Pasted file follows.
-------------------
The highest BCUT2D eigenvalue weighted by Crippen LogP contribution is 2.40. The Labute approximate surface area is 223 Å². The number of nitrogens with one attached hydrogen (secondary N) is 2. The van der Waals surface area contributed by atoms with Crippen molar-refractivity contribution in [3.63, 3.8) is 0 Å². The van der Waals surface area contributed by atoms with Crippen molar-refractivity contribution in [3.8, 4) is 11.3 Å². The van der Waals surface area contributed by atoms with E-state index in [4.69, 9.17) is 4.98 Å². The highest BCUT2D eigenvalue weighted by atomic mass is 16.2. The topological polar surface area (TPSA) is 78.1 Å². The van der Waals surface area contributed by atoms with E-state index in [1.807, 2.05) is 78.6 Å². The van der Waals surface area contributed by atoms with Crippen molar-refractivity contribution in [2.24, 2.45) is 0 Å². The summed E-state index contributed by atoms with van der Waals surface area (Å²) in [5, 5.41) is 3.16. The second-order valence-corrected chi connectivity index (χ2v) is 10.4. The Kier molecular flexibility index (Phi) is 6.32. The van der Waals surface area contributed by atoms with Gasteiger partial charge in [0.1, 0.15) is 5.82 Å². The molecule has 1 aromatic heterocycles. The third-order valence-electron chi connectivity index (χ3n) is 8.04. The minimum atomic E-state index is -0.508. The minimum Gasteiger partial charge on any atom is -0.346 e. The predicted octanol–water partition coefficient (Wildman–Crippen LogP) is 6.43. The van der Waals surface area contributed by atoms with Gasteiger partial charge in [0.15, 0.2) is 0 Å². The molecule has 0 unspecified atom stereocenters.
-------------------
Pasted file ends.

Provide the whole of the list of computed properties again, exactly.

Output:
The highest BCUT2D eigenvalue weighted by Crippen LogP contribution is 2.40. The Labute approximate surface area is 223 Å². The number of nitrogens with one attached hydrogen (secondary N) is 2. The van der Waals surface area contributed by atoms with Crippen molar-refractivity contribution in [3.63, 3.8) is 0 Å². The van der Waals surface area contributed by atoms with Crippen molar-refractivity contribution in [3.8, 4) is 11.3 Å². The van der Waals surface area contributed by atoms with E-state index in [4.69, 9.17) is 4.98 Å². The highest BCUT2D eigenvalue weighted by atomic mass is 16.2. The topological polar surface area (TPSA) is 78.1 Å². The van der Waals surface area contributed by atoms with E-state index in [1.807, 2.05) is 78.6 Å². The van der Waals surface area contributed by atoms with Crippen molar-refractivity contribution in [2.24, 2.45) is 0 Å². The summed E-state index contributed by atoms with van der Waals surface area (Å²) in [5, 5.41) is 3.16. The second-order valence-corrected chi connectivity index (χ2v) is 10.4. The Kier molecular flexibility index (Phi) is 6.32. The van der Waals surface area contributed by atoms with Gasteiger partial charge in [0.1, 0.15) is 5.82 Å². The molecule has 1 aromatic heterocycles. The third-order valence-electron chi connectivity index (χ3n) is 8.04. The minimum atomic E-state index is -0.508. The minimum Gasteiger partial charge on any atom is -0.346 e. The predicted octanol–water partition coefficient (Wildman–Crippen LogP) is 6.43. The van der Waals surface area contributed by atoms with Gasteiger partial charge in [0.15, 0.2) is 0 Å². The molecule has 0 unspecified atom stereocenters.